“I don’t carry a clipboard.”
At this point, a vein in his head began to throb. “What do you carry?”
She held up a plastic tablet. “This here doohickey.”
His eyes widened. “Did you just say doohickey?”
“I did, sir.”
“Who the motherfucking fuck says doohicky?”
“Um,” she replied, “me?”
“That was a rhetorical question, you rock-stupid fuck,” he snarled. “Do you know what that word means?”
“It means you’re giving a speech?”
He moaned. “Forget it. Let’s look at your motherfucking doodad.”
She switched her doohickey on.
He explained, “My assistant is supposed to give you a list of the most troublesome journalists who like to sneak on set. Did he?”
She said, “I know he’s the mayor, but he’s not allowed to have a camera backstage.”
She indicated her earpiece and carried on her conversation with it. “He can talk to me about it.” With a sigh, she added. “Tell him I am having a conversation with Marc Weisman right now, and I’ll be over ASAP.” She turned back to the director. “Sorry about that, sir. Where were we?”
He pointed to the list of names in her hand. “See that one? The number-two most wanted? He’s especially tenacious. Do you know what tenacious means?”
“It means determined.”
“Very good. I owe you a motherfucking biscuit.”
The head of security was about twice the size of the director, and the look on her face indicated that she was weighing whether or not it would be worth losing her job for the satisfaction of breaking his jaw.
He continued, “I know for a fact that this motherfucking leech of a reporter has been champing at the bit for an onsite interview with our star, Jack Lagattuta. I also know for a fact that Jack Lagattuta has never given an onsite interview, nor will I let that happen on my watch. Get me so far?”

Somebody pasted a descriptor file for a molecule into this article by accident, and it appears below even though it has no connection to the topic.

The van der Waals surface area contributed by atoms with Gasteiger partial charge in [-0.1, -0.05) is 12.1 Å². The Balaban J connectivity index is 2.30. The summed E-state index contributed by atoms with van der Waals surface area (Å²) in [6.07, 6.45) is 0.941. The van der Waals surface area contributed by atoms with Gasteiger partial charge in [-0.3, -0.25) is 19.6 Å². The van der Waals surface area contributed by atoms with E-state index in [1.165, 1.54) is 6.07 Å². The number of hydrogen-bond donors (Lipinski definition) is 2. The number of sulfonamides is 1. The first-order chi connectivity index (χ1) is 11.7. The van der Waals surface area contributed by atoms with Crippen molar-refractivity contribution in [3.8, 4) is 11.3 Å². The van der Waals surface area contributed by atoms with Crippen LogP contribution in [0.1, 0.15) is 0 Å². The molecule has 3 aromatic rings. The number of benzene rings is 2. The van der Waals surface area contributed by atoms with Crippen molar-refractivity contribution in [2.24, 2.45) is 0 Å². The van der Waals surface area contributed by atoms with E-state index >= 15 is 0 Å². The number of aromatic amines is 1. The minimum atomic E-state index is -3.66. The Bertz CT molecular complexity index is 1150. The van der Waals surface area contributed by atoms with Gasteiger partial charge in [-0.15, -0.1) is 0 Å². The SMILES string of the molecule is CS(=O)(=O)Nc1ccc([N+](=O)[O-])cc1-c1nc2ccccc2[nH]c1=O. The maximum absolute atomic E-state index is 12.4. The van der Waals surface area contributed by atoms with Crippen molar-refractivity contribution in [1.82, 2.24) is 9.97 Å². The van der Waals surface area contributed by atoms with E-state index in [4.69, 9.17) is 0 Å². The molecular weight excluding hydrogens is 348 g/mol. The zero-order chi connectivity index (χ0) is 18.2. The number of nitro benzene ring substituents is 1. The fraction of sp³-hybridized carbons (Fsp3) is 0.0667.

“It does say all that here on the doohickey,” she told him.
“Then I want you to look around this entire cordoned-off section of New York City and tell me if you spot Max Fuentes.”
“That’s bullshit!” I declared. “Are you telling me I’m only the number two most wanted?” I probably should have mentioned that I was the gofer who brought him the coffee, but I didn’t want to spoil the big reveal. After all, this was the movies.
The head of security scrutinized me, and then she scrutinized her doohickey.
“Um,” I said.
“What do you think you’re doing here, Mr….” She double-checked the doohickey. “… Fuentes?”
“I have a reasonable explanation for everything,” I replied.
“I can’t motherfucking wait to hear it,” Weisman said.
“It goes like this:” I began. It occurred to me at that moment that I actually didn’t have a reasonable explanation for everything, so I ran.
I admit it, that was kind of dumb of me. After all the time I spent getting here–from getting one of the key grips really drunk enough to reveal the caffeinated beverage Marc Weisman; to calling every bodega to find out who sold piñon coffee, to stealing the exact model of headset worn by this particular film crew–I had to go blow it on ego. I guess Hollywood was rubbing off on me.
As a runner, I don’t have a lot of endurance. This is probably due to the thousands of cigarettes and joints I’ve smoked since I was thirteen. Regardless, I needed to shake the growing swarm of black-clad thugs behind me. Having had the foresight to wear two T-shirts, I ducked around a corner and stripped off the top one. It wasn’t much of a disguise, but it might buy me enough of a head-start to flee the neighborhood and concoct another set of ruthless shenanigans to get me into Jack Lagattuta’s trailer.
The two-T-shirt trick wasn’t particularly useful, in that the top one got tangled in the headset and its battery. With a muttered “fuck,” I tossed the whole mess aside and proceeded straight to plan B: hunkering down in the dark, lonely, far-off tent that housed the writers and their interns. Nobody ever went there, so I just might be safe until could continue my escape.
However, just before I arrived, I slowed down to a cool strut, caught my breath, smoothed out my hair, smirked, and said to the really cute lighting technician, “Hi, I’m Max.”
And that’s when security tackled me.
Damn. Women wearing tool belts: my only weakness.